Eugene Stoop, MD
Boxer Stores Ltd

KwaZulu Cash & Carry was established in April 1977, in the centre of Empangeni, KwaZulu-Natal, South Africa. The company commenced operations as a conventional wholesaler, trading in the essential commodities, such as maize meal, rice, samp, sugar, oil and beans. Read more...

Caring for the environment and creating jobs one bale at a time

[Durban, 18 July 2018] 

For just on a year now, Boxer’s ‘Abahlengi Bemvelo’ project, a Zulu phrase meaning ‘Rescuers of the Environment’, has encompassed and delivered on two of the most pressing imperatives currently facing businesses in South Africa – creating meaningful jobs through enterprise development, and environmental sustainability.

Receiving areas at Boxer stores have typically always been cleared of paper and plastic by local community members, who in agreement with the retailer have sold the materials for recycling in order to make a living. It was against this backdrop that Boxer identified an opportunity to optimise the waste collection process, while at the same time providing enterprise development opportunities for the people in the areas they serve.

This came in the form of the ‘Abahlengi Bemvelo’ project, which saw Boxer purchasing and installing waste balers to 20 Eastern Cape stores. Those who had always worked at clearing Boxer’s receiving areas were given first option to run these small businesses, collecting paper and plastic as they always had, and compressing them into 40 kg bales. The pilot was so successful that it was extended to the current total of 62 stores, with a view of bringing another 36 on board over the coming year. “By purchasing the machines we were able to create employment for a person in that area, allowing them to use the machine to earn some money through recycling,” explains Gary Larkan, Boxer’s Enterprise & Supplier Development Manager. “My hope in the long run is to have a machine at every store.”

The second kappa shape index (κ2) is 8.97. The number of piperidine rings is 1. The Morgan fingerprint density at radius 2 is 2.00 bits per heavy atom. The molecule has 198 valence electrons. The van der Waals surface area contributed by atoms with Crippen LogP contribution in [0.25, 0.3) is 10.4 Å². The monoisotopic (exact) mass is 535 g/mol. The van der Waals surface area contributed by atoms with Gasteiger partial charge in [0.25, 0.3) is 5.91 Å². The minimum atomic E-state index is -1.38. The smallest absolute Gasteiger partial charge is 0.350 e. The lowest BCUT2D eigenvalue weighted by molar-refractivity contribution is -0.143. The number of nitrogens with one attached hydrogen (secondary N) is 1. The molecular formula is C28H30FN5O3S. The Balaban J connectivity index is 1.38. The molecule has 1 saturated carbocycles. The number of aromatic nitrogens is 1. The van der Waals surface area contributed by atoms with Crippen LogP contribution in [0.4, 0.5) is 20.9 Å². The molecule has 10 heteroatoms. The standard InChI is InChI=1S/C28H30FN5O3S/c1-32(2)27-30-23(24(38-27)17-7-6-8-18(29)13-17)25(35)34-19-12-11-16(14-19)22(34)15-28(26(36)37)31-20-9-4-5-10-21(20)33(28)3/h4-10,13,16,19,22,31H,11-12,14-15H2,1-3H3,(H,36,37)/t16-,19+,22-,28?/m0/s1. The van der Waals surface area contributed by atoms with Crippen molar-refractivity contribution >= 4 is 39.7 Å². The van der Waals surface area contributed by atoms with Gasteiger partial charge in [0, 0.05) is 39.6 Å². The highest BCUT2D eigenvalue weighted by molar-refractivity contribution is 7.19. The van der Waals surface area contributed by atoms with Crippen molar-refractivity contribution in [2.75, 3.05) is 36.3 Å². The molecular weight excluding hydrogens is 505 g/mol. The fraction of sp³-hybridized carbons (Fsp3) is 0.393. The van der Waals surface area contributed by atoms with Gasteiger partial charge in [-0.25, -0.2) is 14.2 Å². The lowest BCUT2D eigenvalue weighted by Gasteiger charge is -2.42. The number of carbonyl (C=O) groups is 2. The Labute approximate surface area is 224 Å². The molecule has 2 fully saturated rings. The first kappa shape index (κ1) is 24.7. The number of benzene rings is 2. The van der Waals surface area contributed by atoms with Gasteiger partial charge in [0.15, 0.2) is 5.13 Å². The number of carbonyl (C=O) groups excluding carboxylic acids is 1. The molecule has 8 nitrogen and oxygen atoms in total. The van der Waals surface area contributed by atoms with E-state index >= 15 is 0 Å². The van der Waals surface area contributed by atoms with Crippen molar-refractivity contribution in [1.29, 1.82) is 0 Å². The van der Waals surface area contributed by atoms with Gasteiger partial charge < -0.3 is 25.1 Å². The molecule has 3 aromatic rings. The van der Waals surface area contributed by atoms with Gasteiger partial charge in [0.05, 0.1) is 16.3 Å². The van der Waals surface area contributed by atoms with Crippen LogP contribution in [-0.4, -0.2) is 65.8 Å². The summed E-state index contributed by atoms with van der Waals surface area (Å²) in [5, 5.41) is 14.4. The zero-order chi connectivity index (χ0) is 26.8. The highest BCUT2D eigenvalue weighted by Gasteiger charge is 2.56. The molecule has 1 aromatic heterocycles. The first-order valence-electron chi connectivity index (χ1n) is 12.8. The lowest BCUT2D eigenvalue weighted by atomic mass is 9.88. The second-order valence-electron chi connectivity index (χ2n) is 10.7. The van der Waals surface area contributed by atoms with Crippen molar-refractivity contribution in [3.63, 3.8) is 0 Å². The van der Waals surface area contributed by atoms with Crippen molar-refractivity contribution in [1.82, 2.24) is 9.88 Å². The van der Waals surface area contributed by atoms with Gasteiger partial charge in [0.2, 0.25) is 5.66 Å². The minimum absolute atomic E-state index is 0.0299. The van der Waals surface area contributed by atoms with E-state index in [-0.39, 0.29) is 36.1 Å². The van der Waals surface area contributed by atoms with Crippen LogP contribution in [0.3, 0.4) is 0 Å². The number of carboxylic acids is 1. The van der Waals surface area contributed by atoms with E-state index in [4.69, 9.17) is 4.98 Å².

The balers have currently been installed in branches served by Boxer’s two DCs (East London and Cato Ridge, KZN) allowing the bales to be collected and returned to the DC through reverse logistics following the delivery of goods to the store. A waste company then collects the bales from the DC and each ‘Rescuer of the Environment’ is paid directly by that waste company for the number of bales produced. “Ultimately, our main goal with this project is providing employment, but we’ve done this through leveraging an environmental problem and bringing in people who were already working with us,” explains Larkan. “The project also serves to create awareness within our stores, and amongst our staff, as well as with the people surrounding those stores about the importance of recycling.”

And the numbers speak for themselves. In 2017 the ‘Abahlengi Bemvelo’ project delivered the following results, with a view of doubling these figures for 2018:
• 1,100 tons of recyclable material collected
• 5.5 million kWh of energy saved
• 18,700 trees saved
• CO2 emissions reduced by 1.1 million tons 
• Water consumption reduced by 30 million litres
• 9,900m3 of landfill space saved

“Through our Abahlengi Bemvelo initiative we have been able to put essential focus on such areas as our war on waste through developing small suppliers”, concludes Boxer MD, Eugene Stoop. “It is not only the right thing to do for the country but it is also important to be able to contribute towards the overall [Pick n Pay] Group in what it reports to its shareholders.”

Media Contact: 
Prenella Govender
Tel: 031 275 7000